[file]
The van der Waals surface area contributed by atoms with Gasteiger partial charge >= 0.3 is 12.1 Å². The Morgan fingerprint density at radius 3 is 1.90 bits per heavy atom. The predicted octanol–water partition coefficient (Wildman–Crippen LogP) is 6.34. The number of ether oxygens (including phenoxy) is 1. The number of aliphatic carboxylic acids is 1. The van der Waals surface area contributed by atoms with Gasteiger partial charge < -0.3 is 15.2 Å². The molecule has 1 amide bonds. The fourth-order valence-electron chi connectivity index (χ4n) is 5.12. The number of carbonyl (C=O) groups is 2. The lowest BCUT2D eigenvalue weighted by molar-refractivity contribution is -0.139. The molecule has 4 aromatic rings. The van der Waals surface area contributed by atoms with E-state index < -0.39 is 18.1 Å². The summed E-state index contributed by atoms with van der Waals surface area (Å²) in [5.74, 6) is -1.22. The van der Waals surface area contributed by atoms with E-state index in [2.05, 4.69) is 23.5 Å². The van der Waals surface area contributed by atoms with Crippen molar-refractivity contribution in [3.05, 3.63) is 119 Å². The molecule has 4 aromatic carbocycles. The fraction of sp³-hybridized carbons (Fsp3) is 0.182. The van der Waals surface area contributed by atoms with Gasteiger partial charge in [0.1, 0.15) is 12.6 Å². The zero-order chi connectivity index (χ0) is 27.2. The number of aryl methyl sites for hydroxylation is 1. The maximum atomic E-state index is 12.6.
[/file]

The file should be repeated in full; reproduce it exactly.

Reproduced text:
The van der Waals surface area contributed by atoms with Gasteiger partial charge >= 0.3 is 12.1 Å². The Morgan fingerprint density at radius 3 is 1.90 bits per heavy atom. The predicted octanol–water partition coefficient (Wildman–Crippen LogP) is 6.34. The number of ether oxygens (including phenoxy) is 1. The number of aliphatic carboxylic acids is 1. The van der Waals surface area contributed by atoms with Gasteiger partial charge < -0.3 is 15.2 Å². The molecule has 1 amide bonds. The fourth-order valence-electron chi connectivity index (χ4n) is 5.12. The number of carbonyl (C=O) groups is 2. The lowest BCUT2D eigenvalue weighted by molar-refractivity contribution is -0.139. The molecule has 4 aromatic rings. The van der Waals surface area contributed by atoms with E-state index < -0.39 is 18.1 Å². The summed E-state index contributed by atoms with van der Waals surface area (Å²) in [5.74, 6) is -1.22. The van der Waals surface area contributed by atoms with E-state index in [2.05, 4.69) is 23.5 Å². The van der Waals surface area contributed by atoms with Crippen molar-refractivity contribution in [3.05, 3.63) is 119 Å². The molecule has 4 aromatic carbocycles. The fraction of sp³-hybridized carbons (Fsp3) is 0.182. The van der Waals surface area contributed by atoms with Gasteiger partial charge in [0.1, 0.15) is 12.6 Å². The zero-order chi connectivity index (χ0) is 27.2. The number of aryl methyl sites for hydroxylation is 1. The maximum atomic E-state index is 12.6.